Dhanapal (Samuthirakani) has no time for his wife, Amudhini (Sunainaa) - Rings something? But the original Tamil version of this film was released long ago  He doesn't recognise her needs - both physical and emotional. Like every educated, working middle class man, he's a good father to his children and appears as a gentle leader of a respectable family. 

He thinks he's all right. But she has to submit to his needs than the other way round. When Amudhini complains that he barely notices her, he shoots back that he is going bald but she, too, hasn’t been giving that any notice. Hahaha! Male ego in a different form. And when Amudhini reaches the end of her tether with his uncaring attitude, he tries to compensate.

He gifts her a virtual assistant – hoping that she’d leave him alone as she now has someone to speak to! How does this new entrant enable the couple to learn about each other and lead to harmony in their relationship? Or does it finish their outwardly heavenly family life?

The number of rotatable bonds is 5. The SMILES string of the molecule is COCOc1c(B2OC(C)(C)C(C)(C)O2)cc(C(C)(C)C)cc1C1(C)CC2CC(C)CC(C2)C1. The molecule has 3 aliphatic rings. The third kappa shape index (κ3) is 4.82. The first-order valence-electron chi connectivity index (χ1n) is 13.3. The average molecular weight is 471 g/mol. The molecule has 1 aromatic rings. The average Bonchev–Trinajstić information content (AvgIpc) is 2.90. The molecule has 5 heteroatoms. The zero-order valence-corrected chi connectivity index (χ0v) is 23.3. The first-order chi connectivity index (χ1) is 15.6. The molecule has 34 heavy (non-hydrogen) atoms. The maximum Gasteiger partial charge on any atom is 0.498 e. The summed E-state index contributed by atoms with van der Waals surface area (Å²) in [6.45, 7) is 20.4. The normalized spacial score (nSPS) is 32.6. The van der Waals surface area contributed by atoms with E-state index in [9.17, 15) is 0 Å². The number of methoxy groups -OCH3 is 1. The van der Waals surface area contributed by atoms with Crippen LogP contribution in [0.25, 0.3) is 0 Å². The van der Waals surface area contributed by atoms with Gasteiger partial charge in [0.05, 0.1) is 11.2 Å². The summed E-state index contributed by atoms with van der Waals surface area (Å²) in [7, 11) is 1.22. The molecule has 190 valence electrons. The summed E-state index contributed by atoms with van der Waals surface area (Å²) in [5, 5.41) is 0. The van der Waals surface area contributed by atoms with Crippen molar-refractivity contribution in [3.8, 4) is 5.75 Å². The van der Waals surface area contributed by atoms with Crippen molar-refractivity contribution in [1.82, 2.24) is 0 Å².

What else?

Watch out for yourself. This is the most ironic and (black) humourous part among all the four stories. He loves her. But... Life's like that! Samuthirakani and his irritated expressions are fun to watch. Sunainaa is good. 

The four stories are bound by different flavours of love. And if you have already gotten an idea, you'll agree with my title Allam Murabba than Naarinja Mithai is more apt. Anyway...

The music is good. The sounds are underplayed. Silence is highlighted wherever necessary. The cinematography is a lesson on how to integrate the theme of the film into the lighting and visuals. The production values are good. A well made and well dubbed film. 


Just watch it. But in leisure. Or watch it in parts savouring each and every scene. Experience every detail with 5 senses. You'll love it. Tata!

Rating: 4 out of 5